Jon Hanian, press secretary for Otter, said the governor hadn’t yet seen the letter. “Once we get it, we’ll review it and obviously we’ll read through it and see what they have to say and then go from there,” he said.

The 2016 bill was proposed by Rep. Patrick McDonald, R-Boise, and was supported by the Idaho Association of Commerce and Industry. It was also supported by Codi Galloway, owner of LeapFox Learning, who was embroiled in a pending lawsuit against a former employee who she said stole customer lists despite a noncompete agreement.

The bill squeaked through the Senate Commerce Committee by just one vote at the panel’s final meeting of the year, after lawyers on both sides argued vehemently for and against the bill and an Idaho attorney general’s opinion pointed out problems with how it was worded.

A lobbyist for Micron, Jayson Ronk, spoke briefly in support of the bill at the 2016 committee hearing, saying the company’s legal team had reviewed the bill and believed it would benefit employers, and that Micron signed few noncompete agreements.

Otter signed the bill into law without comment on March 30, 2016.

Idaho rep takes 2nd for ‘Lie of Year’

Politifact conducted a poll of its readers on the “2017 Lie of the Year,” and while President Donald Trump calling “the Russia thing” a “made-up story” took first place, it was Idaho’s own 1st District Rep. Raul Labrador who came in second, for saying, “Nobody dies because they don’t have access to health care.” Labrador’s comment at a Lewiston town hall last spring drew a national firestorm of criticism. He is running for governor of Idaho in 2018.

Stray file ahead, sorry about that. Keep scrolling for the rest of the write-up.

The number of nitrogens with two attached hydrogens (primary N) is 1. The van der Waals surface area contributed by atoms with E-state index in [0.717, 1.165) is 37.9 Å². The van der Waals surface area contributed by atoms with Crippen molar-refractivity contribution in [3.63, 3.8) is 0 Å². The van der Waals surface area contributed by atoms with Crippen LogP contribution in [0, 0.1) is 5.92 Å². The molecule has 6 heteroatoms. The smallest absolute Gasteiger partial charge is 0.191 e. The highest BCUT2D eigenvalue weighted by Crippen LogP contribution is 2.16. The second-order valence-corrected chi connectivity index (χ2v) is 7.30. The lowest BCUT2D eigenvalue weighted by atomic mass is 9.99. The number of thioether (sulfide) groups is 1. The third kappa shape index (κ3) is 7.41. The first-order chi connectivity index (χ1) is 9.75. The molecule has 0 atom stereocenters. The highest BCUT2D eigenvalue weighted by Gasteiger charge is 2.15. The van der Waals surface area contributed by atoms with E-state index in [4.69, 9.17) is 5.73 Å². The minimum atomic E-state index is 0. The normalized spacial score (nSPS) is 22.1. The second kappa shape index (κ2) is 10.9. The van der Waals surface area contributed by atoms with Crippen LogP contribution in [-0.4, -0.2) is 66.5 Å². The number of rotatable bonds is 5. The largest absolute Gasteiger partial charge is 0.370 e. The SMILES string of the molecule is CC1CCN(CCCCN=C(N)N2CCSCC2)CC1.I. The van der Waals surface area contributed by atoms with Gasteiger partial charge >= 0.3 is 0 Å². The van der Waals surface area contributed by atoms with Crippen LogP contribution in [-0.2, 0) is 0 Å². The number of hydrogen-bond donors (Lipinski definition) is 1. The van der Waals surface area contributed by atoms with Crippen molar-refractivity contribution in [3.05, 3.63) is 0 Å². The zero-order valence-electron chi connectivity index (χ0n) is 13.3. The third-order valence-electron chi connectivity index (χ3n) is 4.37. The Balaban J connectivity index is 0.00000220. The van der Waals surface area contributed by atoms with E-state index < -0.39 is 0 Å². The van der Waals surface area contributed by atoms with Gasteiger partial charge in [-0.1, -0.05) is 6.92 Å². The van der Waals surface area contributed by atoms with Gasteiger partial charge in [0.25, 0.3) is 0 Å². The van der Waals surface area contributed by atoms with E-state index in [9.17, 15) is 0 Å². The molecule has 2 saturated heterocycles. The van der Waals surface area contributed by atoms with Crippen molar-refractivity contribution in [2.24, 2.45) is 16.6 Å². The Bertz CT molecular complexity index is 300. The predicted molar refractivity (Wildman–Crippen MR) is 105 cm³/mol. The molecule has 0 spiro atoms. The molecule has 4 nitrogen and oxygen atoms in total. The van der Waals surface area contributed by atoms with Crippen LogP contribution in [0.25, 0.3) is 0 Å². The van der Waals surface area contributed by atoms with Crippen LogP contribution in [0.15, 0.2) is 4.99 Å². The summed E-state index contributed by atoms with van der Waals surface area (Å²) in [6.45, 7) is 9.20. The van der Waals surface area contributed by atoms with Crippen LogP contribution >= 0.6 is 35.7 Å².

Politifact’s reader survey drew more than 5,000 responses. Coming in third: former presidential press secretary Sean Spicer’s claim that Trump had “the largest audience to witness an inauguration, period.”

The Pulitzer Prize-winning fact-checking website, famous for its “Truth-o-Meter” and “Pants on Fire” rating for the worst lies, rates the accuracy of claims by elected officials and others who speak up in U.S. politics. It is run by editors and reporters from the Tampa Bay Times, which is owned by the nonprofit Poynter Institute.

MTM to replace Veyo

The Idaho Department of Health and Welfare has chosen a new contractor to broker non-emergency transportation of Medicaid patients, to take over for Veyo in March: Medical Transportation Management Inc. The St. Louis, Missouri-based firm operates in 28 states; it was selected from among four bidders.

The $34 million contract with MTM will run through June of 2019, with an option to extend for up to an additional five years. Veyo was granted a $70 million, three-year contract with the state in 2016 but is ending it early this spring after much friction over the firm’s Uber-style business model, in which independent drivers, rather than traditional medical transportation providers, transported some patients.